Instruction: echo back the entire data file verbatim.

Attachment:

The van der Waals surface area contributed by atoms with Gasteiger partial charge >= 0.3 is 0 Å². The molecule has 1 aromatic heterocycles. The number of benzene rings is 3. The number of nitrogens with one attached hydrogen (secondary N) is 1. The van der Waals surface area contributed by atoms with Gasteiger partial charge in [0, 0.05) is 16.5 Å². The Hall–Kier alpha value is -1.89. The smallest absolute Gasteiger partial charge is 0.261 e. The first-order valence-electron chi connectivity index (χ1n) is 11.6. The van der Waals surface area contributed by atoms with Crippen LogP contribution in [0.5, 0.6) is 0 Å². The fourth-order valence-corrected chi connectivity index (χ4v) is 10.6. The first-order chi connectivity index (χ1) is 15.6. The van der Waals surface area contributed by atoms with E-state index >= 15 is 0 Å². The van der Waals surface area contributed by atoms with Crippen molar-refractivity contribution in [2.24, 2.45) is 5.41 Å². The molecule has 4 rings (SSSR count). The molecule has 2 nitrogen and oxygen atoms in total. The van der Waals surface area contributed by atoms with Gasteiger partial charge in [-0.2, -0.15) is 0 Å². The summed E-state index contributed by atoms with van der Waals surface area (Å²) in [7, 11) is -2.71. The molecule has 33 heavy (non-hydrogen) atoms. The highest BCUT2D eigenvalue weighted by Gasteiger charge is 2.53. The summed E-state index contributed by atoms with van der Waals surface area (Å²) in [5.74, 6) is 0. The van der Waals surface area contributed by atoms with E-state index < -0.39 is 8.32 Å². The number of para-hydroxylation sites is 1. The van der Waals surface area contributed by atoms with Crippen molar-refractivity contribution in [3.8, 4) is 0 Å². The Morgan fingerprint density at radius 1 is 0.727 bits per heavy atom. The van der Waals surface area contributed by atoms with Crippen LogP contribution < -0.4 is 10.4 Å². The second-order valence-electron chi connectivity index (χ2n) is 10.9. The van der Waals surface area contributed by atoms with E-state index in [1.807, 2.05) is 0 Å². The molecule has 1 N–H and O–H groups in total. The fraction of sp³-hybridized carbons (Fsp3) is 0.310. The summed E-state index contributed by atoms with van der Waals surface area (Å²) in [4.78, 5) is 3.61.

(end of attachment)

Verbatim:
The van der Waals surface area contributed by atoms with Gasteiger partial charge >= 0.3 is 0 Å². The molecule has 1 aromatic heterocycles. The number of benzene rings is 3. The number of nitrogens with one attached hydrogen (secondary N) is 1. The van der Waals surface area contributed by atoms with Gasteiger partial charge in [0, 0.05) is 16.5 Å². The Hall–Kier alpha value is -1.89. The smallest absolute Gasteiger partial charge is 0.261 e. The first-order valence-electron chi connectivity index (χ1n) is 11.6. The van der Waals surface area contributed by atoms with Crippen LogP contribution in [0.5, 0.6) is 0 Å². The fourth-order valence-corrected chi connectivity index (χ4v) is 10.6. The first-order chi connectivity index (χ1) is 15.6. The van der Waals surface area contributed by atoms with E-state index >= 15 is 0 Å². The van der Waals surface area contributed by atoms with Crippen molar-refractivity contribution in [2.24, 2.45) is 5.41 Å². The molecule has 4 rings (SSSR count). The molecule has 2 nitrogen and oxygen atoms in total. The van der Waals surface area contributed by atoms with Gasteiger partial charge in [-0.2, -0.15) is 0 Å². The summed E-state index contributed by atoms with van der Waals surface area (Å²) in [7, 11) is -2.71. The molecule has 33 heavy (non-hydrogen) atoms. The highest BCUT2D eigenvalue weighted by Gasteiger charge is 2.53. The summed E-state index contributed by atoms with van der Waals surface area (Å²) in [5.74, 6) is 0. The van der Waals surface area contributed by atoms with E-state index < -0.39 is 8.32 Å². The number of para-hydroxylation sites is 1. The van der Waals surface area contributed by atoms with Crippen molar-refractivity contribution in [3.8, 4) is 0 Å². The Morgan fingerprint density at radius 1 is 0.727 bits per heavy atom. The van der Waals surface area contributed by atoms with Crippen LogP contribution < -0.4 is 10.4 Å². The second-order valence-electron chi connectivity index (χ2n) is 10.9. The van der Waals surface area contributed by atoms with E-state index in [1.807, 2.05) is 0 Å². The molecule has 1 N–H and O–H groups in total. The fraction of sp³-hybridized carbons (Fsp3) is 0.310. The summed E-state index contributed by atoms with van der Waals surface area (Å²) in [4.78, 5) is 3.61.